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Sarah (8th grader) awakes from a coma after a global computer crash. The Crash brings down electrical, banking, telephone, and food distribution systems around the world. Then Earth is attacked by space aliens, who had sent the virus to cripple Earth’s defenses before their invasion. Only a few computers with unusual operating systems are immune from the computer virus, like Sarah's Raspberry PI kit computer that she uses to help crack the computer code of the space pirates.

After his parents’ divorce, 15-year-old Jerry and his mother move from Boston to her hometown in rural Georgia for a fresh start. Separated from his father, and uprooted from his classmates and teachers, his only links to his former life are his mother and his horse. The sole bright spot in his new life is the East West Stables, where he trades barn chores for riding lessons, and learns life lessons in the bargain. He meets Jennifer, a girl his age, when he saves her horse after an accident. Together they face challenges at the stables, on trails, and at horseshows. Gradually they grow closer, and she introduces him to local teenagers. Hidden within this book is a mystery and clues are sprinkled throughout the text. This secret is the key that unlocks the full meaning of the story. This easy read/high interest book encourages teenagers to read. Several subplots weave together: autism, bullying, friendship, romance and horsemanship.

For thousands of years, people have searched for the elusive secret to success. It's not really a secret, but it just as well be a closely held secret because most people simply overlook it. The "secret" is simple: take a long view of life. If you work towards a long range goal, short-term emotional pains and problems pale in comparison to the long-term opportunities. If you focus on the long view, you will avoid many of life's arguments and aggravations because they don't really matter in the long run. Look through the lens of long range goal seeking, and you will make better decisions about a host of life issues: romance, friendships, occupations, and family. Learn to take a long view of life, and you can put emotional pain and personal problems behind you. Learn how to control your temper and to build stronger relationships with friends and family. It is as simple as learning how to set long-term, concrete, worthwhile goals. Learn how to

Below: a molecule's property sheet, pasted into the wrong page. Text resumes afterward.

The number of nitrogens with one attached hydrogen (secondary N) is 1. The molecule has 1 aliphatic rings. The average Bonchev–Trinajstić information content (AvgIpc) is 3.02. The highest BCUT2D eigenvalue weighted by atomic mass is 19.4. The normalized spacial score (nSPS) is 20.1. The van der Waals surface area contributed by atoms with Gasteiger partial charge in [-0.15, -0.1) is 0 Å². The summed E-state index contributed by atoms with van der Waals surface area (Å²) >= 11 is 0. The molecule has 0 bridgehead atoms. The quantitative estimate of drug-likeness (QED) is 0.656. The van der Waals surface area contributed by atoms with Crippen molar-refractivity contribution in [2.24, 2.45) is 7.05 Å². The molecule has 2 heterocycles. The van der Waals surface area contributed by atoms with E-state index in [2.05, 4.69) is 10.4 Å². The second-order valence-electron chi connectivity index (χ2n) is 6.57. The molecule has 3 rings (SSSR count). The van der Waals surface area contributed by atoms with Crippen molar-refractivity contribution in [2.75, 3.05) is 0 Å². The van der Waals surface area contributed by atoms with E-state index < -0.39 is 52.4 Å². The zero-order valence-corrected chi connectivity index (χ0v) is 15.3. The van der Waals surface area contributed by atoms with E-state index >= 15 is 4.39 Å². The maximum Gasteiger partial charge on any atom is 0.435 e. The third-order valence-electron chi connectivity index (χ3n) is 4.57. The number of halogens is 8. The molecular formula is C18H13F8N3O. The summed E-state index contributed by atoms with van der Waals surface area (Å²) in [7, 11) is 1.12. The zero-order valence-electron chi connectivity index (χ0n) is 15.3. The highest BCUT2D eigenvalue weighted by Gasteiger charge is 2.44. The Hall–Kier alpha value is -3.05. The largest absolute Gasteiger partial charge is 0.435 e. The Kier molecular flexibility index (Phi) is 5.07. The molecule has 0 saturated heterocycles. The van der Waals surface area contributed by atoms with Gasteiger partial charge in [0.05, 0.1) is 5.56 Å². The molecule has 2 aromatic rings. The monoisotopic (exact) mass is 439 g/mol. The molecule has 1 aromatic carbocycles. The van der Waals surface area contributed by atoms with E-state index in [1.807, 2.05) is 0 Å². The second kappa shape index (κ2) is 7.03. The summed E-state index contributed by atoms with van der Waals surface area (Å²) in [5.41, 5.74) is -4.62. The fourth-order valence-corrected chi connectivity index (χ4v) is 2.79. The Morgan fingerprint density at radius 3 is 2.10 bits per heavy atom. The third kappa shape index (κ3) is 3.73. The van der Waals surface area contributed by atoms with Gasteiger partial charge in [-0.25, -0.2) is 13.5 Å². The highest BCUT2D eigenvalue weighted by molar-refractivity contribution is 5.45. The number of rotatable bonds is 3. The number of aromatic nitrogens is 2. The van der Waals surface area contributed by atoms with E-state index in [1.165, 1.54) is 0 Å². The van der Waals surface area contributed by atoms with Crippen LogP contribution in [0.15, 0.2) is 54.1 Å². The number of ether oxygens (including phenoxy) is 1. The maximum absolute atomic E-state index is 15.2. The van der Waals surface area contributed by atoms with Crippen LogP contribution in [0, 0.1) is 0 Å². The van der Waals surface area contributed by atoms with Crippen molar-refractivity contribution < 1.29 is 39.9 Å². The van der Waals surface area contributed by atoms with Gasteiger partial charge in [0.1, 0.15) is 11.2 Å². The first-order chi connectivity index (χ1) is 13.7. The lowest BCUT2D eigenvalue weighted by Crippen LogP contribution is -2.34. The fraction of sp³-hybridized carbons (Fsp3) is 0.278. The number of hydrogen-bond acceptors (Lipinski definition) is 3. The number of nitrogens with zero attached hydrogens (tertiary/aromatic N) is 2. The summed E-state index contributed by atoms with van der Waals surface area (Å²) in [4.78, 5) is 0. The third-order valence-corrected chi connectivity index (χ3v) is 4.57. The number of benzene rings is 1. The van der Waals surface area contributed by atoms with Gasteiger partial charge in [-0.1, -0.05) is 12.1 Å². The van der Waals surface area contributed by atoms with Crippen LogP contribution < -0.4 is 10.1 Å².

Jon tries to hide his ability to read minds because he wants people to accept him as normal after spending the first three grades in a special-needs class because of autism. Now he is able to participate in a regular fifth grade class because his therapists had hypnotized him to teach him to relax and concentrate. But the very first hypnosis session had awakened his latent talent to sense the thoughts of people and animals. He tried to hide his ability, but when he learns scary secrets from classmates and animals, he feels compelled to help them.

Hi/Lo Book to encourage teen reluctant readers. Gift a print copy to a teen, and read the free Kindle "matchcopy" so you can discuss it with your loved one. Adults say it is an easy read for a day at the beach or an afternoon at home.
Torrie, a Hispanic teenager, battles Multiple Sclerosis and racism while she helps rehab a rescued racehorse. It's her senior year at a new high school when MS flares up. Her parents hope that horse therapy will help her deal with the disease. Some bigoted students harass her because of her Puerto Rican heritage but Nikia, her best friend, Steve, her boyfriend, help her overcome her challenges.

Her father is an officer in the Marine Corps, who teaches her that life doesn’t present problems, but rather opportunities to find solutions. She puts his philosophy to the test as she struggles with MS while facing racism and persecution as a high school senior in Camp Lejeune, NC.
High school seniors are excited by college life, but they are also anxious about the unknown. For many, this will be the first time that they will make their own decisions about the direction of their life. This book provides a roadmap to success by helping them take full advantage of opportunities and avoid potential pitfalls during their first year. College is much more diverse than high school, with a variety of beliefs and ideas that students must learn to accept without necessarily approving of them. College life requires self-discipline in academics, money management, personal behavior, and extracurricular activities. This book covers academic policies, career planning, technology use, time management, academic skills, college financing, and textbooks.
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